Metsä Group’s involvement in fibre innovations is a great thing for a number of reasons; not least because it offers collaboration opportunities and a springboard for academic startups. By establishing Metsä Spring in 2018, Metsä Group made it clear that it wanted to tap into the wealth of opportunities offered by Finnish forests, and that this development work also included various service business concepts.
Instead of competing against each other, Finnish companies have chosen to work together, which is a wise decision that makes them better equipped to succeed in the global marketplace. Metsä Spring collaborates with several companies, including Infinited Fiber.
Infinited Fiber wants to make circularity our everyday reality
Circular economy is a great buzzword that’s easy to use as a hashtag on social media, but its true meaning is rather elusive for most of us. Infinited Fiber is determined to unveil the myths of the circular economy, and to grow its circularity-driven business.
True to its name, Infinited Fiber wants to make fibres with an infinite life. The company makes its ‘Infinna’ fibre from textile waste using its proprietary cellulose carbamation method. Or, in layman’s terms, turns old garments into fibre, which is used as a raw material for new garments. This example illustrates what the circular economy term ‘closed loop’ means in practice. Other raw materials used to produce the Infinna fibre include recycled paperboard and paper, or agricultural residue.
Much like Spinnova, Infinited Fiber was the brainchild of VTT Technical Research Centre of Finland. Similarly, it has significant business opportunities worldwide. Rooted in research that began in the 1990s, this company now attracts global interest.
Infinited Fiber has signed several contracts to collaborate with major fashion industry players such as Zalando and Inditex, a company that owns several fashion brands such as Zara.
Zalando, along with H&M Group, Adidas and Bestseller, is a co-investor in Infinited Fiber. The German online store announced that this investment is linked to Zalando’s sustainability goal of extending the life cycle of more than 50 million fashion items by 2023. This refers to sustainability goals that will translate into tangible results in the near term – within a few years’ time.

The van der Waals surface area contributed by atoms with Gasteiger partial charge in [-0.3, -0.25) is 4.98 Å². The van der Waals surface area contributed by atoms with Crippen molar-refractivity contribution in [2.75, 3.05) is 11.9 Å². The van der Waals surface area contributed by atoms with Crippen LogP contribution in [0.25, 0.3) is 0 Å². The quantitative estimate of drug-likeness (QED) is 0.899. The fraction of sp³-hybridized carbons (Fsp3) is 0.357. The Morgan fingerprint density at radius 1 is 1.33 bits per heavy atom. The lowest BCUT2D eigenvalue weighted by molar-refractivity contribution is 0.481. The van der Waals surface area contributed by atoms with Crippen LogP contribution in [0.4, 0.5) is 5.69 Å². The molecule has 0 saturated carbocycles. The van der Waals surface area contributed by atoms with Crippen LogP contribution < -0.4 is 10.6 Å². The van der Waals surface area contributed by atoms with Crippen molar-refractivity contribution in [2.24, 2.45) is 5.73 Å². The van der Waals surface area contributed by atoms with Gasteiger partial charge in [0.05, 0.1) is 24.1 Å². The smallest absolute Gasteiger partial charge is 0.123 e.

In spring 2022, the company announced its latest investment: Inditex will help Infinited Fiber to scale up its recycling technology with an investment of EUR 100 million.
While the involvement of big investors sends a strong message, creating an emotional impact may be even more important. Infinna is described as a new, sustainable material that feels like cotton. According to Petri Alava, Chief Executive Officer and a co-founder of Infinited Fiber, the company aims to create ‘an emotional connection between Infinna and every person in the world’ by 2040. (According to UN forecasts, the global population in 2040 will be 9,195,847,382.)
Ioncell turns pioneering research into sustainable materials
Extremely creative, award-winning young designers from Aalto University have put Finland on the map when it comes to high fashion. At the same time, Finland’s strongest growth companies rely on the power of Finnish engineering skills, as they have done for years.
A joint project between Aalto University and the University of Helsinki combined these two strengths with amazing results. Aalto University students Emma Saarnio and Helmi Liikanen designed a gown for the Finnish President’s spouse Jenni Haukio for the Independence Day reception in 2018. The gown was made from fabric manufactured using Ioncell-F technology.
On the surface, Ioncell’s process is similar to the ones referred to above: new fibre is created from old textiles, cellulose or even newspapers. But what sets Ioncell apart from the others is the ionic liquid – also reusable – used in the process. What’s more, the Ioncell fabric is biodegradable, which makes it even more sustainable.
An investment from a giant: Bio2™Textile
An announcement made by the energy giant Fortum about the launch of its Bio2™Textile fibre raised eyebrows. Why was an energy company investing in textile fibre?
According to Fortum's corporate communications, investing in the circular economy is perfectly in line with the company’s sustainability roadmap. Bio2™Textile fibre is made from straw or, more precisely, cellulose fractionated from straw. Further down the production process, the separated material is spun to make textile fibre.
Bio2™Textile made its global debut in early 2021 in the Reset collection by Rolf Ekroth, one of Finland’s foremost fashion designers. His collection was also included in the official programme of the Pitti Uomo fair as a special digital showcase. Held in Florence, Italy, Pitti Uomo is one of the world’s leading men’s fashion events.
The Growth Deal is a new model for continuous dialogue and cooperation between the public sector and the business community. It addresses the needs created by a rapidly changing operating environment and takes advantage of growth opportunities.
The creative economy roadmap aims to ensure that creative industries can contribute more strongly to Finland’s sustainable economic growth. Creative industries currently account for less than 4% of Finland’s GDP, and the objective is to bring it closer to the EU average of 7%.